Raiders midseason report: Special teams

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Raiders midseason report: Special teams

First-half storyline: Special teams coach John Fassel was a relative hot commodity in the offseason, with at least the San Diego Chargers interested in interviewing "Bones." But Al Davis stood fast and kept Fassel on staff. And why not, with the most prolific punter and placekicker already on the roster in Shane Lechler and Sebastian Janikowski and a Pro Bowl long-snapper in Jon Condo re-signed, the core of the special teams unit would only improve under Fassel, right? Well, they got off to a fast start but have sputtered of late, especially in coverage. Blame it on so many new faces being shuttled in and out due to an alarming rash of injuries, including a strained left hamstring to Janikowski that cost him a game. Still, special teams were supposed to be a strength of this team but at the midway point, they seem to be in transition, along with the rest of the club.MVP: Janikowski. The man known as "SeaBass" may have missed the Kansas City game with that injured kicking leg, and he did not look close to being a full-go against Denver this past weekend, but he is still leading the Raiders in scoring with 58 points. He has converted all 19 of his PATs and 13 of his 14 field-goal attempts, including five of six from 50 yards or longer and his NFL record-tying 63-yarder at Denver in the season opener. Before the leg injury, the 12th-year veteran seemed a cinch to get his fist Pro Bowl nod, as he was also consistently providing touchbacks on kickoffs. Anytime the Raiders crossed midfield, they deemed themselves in scoring position with his powerful leg.Biggest surprise: Yes, that was kick returnerreceiver Jacoby Ford running down and making a tackle as the punt team's gunner against Denver. Also, weakside linebacker Quentin Groves played well on coverage units the weak after losing his starting job.Biggest disappointment: Rookie Denarius Moore is averaging just 7.9 yards per punt return and has has looked unsure in doing that.Best play: Leading Cleveland by 10 points late in the third quarter and set up for a 53-yard field goal attempt, Lechler took the snap and as Janikowski approached for the kick, Lechler stood up and found a streaking Kevin Boss for a 35-yard touchdown pass on the fake. The score put the Raiders up 24-7 and they'd need it to hold on for the 24-17 victory in which the Browns had the ball in Oakland territory in the closing seconds. Without that TD and merely a field goal, the Raiders would have led by just 20-17 and the Browns could have attempted a game-tying field goal.Worst play: Already reeling from blowing a 10-point third-quarter lead and letting Tim Tebow tie the game, the Raiders allowed Eddie Royal to break a punt return 85 yards for what turned out to be the Broncos' game-winning touchdown on Sunday. It was Royal's first punt return of the season.Key to the second half: Janikowski's injured left leg.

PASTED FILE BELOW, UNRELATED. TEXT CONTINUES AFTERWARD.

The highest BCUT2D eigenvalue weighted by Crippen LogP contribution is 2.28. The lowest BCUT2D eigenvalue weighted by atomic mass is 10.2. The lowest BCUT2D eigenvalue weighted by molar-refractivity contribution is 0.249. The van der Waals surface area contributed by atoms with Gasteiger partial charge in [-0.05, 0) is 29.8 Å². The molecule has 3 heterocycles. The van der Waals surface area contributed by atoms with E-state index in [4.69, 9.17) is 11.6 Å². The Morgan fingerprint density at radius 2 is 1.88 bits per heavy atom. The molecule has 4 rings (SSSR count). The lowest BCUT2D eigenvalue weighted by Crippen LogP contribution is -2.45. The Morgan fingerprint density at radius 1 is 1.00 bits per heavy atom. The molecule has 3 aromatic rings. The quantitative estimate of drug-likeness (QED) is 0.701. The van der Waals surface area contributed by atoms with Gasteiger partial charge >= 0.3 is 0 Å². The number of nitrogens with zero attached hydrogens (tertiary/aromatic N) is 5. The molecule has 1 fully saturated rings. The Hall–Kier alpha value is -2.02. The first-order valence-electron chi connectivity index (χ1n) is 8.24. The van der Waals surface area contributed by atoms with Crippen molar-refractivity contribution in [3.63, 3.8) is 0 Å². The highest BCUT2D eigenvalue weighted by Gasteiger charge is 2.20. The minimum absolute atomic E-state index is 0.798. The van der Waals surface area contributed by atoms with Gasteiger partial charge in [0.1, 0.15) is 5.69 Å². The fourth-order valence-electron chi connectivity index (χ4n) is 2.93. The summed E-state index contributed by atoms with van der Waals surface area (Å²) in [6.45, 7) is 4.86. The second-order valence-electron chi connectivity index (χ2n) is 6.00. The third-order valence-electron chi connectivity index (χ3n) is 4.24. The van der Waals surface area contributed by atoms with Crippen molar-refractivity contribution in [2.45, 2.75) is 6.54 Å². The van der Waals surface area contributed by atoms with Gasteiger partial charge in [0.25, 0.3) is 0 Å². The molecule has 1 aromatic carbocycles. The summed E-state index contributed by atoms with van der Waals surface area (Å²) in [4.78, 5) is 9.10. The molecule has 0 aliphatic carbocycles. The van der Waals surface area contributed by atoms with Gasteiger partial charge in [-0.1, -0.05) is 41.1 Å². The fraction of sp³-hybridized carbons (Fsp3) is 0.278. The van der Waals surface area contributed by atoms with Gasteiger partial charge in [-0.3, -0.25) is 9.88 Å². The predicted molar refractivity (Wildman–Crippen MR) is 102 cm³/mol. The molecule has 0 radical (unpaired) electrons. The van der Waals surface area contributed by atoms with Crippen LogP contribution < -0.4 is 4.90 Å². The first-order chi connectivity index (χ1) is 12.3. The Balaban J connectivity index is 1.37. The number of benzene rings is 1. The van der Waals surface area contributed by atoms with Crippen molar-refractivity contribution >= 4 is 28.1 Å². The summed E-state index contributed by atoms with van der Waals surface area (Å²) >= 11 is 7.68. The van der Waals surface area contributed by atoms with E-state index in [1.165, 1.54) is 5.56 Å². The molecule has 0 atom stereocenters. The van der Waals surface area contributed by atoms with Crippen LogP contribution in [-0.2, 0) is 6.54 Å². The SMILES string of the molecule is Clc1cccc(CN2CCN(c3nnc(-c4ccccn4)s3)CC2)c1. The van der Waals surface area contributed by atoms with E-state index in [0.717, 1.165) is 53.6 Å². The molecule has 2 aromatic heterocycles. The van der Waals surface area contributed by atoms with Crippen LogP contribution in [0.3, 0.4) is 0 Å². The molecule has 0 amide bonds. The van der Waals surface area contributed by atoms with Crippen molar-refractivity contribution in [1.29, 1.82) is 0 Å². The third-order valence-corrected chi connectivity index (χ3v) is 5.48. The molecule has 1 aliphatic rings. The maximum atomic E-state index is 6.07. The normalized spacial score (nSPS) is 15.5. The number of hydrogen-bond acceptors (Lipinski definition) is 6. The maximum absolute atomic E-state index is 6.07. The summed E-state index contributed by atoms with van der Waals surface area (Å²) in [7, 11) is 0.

Carr plans to spread new wealth after Raiders contract extension

Carr plans to spread new wealth after Raiders contract extension